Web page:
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In 2019, Virginia’s legislative districts will be changed as a federal court will now be responsible for providing a solution to the redistricting impasse between the two parties in the General Assembly. Since the U.S. District Court for the Eastern District of Virginia invalidated 11 House districts in the Richmond and Hampton Roads metropolitan areas, the General Assembly was given until October 30 to come up with a remedial plan.

Weeks ago, Democrats forwarded a new map constructed by an unknown source, with a few Democratic delegates breaking with the party, calling it a “self-serving political power grab.” Republicans responded, with Speaker of the House Kirk Cox (R-Colonial Heights) announcing that his one-member majority forwarded a “politically-neutral, race-blind remedial map” to be voted on in an upcoming special session.

Following Governor Ralph Northam (D) declaring that he would veto the GOP plan – even though it had bipartisan support – Speaker Cox cancelled the special session. He said, “After weeks of feigning interest, the governor has admitted at last that he wants federal judges appointed by President Obama to draw a redistricting map to deliver a Democratic majority in the House of Delegates.”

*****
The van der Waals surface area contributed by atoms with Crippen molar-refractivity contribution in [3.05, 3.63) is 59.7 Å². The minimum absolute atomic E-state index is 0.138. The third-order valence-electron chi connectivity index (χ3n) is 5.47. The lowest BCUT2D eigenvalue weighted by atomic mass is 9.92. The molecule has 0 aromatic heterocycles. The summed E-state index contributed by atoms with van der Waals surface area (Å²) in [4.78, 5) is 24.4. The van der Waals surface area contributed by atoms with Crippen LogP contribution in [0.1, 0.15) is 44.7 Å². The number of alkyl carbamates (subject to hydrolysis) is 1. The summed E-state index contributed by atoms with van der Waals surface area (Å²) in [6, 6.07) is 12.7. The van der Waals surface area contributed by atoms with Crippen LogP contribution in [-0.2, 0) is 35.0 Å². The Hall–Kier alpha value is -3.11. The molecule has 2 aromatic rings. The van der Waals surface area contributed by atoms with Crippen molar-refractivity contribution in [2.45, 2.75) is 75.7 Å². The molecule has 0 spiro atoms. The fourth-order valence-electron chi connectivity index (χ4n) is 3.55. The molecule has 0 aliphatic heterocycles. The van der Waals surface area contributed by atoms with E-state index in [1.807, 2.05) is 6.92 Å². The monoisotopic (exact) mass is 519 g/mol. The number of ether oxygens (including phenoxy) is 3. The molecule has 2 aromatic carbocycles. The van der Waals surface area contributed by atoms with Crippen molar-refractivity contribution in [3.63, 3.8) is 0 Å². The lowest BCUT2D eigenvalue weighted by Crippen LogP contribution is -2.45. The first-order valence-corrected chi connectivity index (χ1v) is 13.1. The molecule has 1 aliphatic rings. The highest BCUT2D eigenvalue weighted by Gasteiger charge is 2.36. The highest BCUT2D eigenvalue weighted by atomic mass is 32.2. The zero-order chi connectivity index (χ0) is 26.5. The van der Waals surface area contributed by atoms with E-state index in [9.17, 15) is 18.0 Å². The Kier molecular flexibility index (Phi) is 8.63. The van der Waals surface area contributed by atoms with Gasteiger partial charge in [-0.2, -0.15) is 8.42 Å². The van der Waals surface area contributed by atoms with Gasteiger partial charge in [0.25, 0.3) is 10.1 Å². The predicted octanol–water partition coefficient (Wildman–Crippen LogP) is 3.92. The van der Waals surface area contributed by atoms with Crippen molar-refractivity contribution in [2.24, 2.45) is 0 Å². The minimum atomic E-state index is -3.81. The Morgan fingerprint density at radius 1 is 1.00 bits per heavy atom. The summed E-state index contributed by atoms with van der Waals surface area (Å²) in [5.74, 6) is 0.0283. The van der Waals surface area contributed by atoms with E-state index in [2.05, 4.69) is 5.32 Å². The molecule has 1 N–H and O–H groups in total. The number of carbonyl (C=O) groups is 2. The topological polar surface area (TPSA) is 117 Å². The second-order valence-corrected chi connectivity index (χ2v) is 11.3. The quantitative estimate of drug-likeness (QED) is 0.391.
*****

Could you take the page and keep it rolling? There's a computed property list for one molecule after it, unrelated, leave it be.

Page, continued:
The court has selected University of California-Irvine political science professor Bernard Grofman to draw the legislative map. Attorney General Mark Herring (D) advocated for the professor, calling him a “special master.”

Grofman is the same person who redrew Virginia’s congressional districts in 2016, wherein the formerly Republican-leaning Fourth Congressional District held by senior lawmaker Randy Forbes was altered into a heavily Democratic district that is currently represented by Congressman Donald McEachin (VA-4). Forbes ran for a ninth consecutive term in the neighboring Second Congressional District, but lost the nomination to the current representative, Scott Taylor.

In an earlier court filing, attorneys for House Republicans called the 2015 redistricting “a disservice to Virginia residents of all political stripes.”

“This deprived Virginia of a high-ranking member of Congress, who was in line to sit on the House Armed Services Committee, to represent the Norfolk region that relies heavily on federal military presence to support its local economy,” the House GOP’s lawyers wrote, according to the Richmond Times-Dispatch.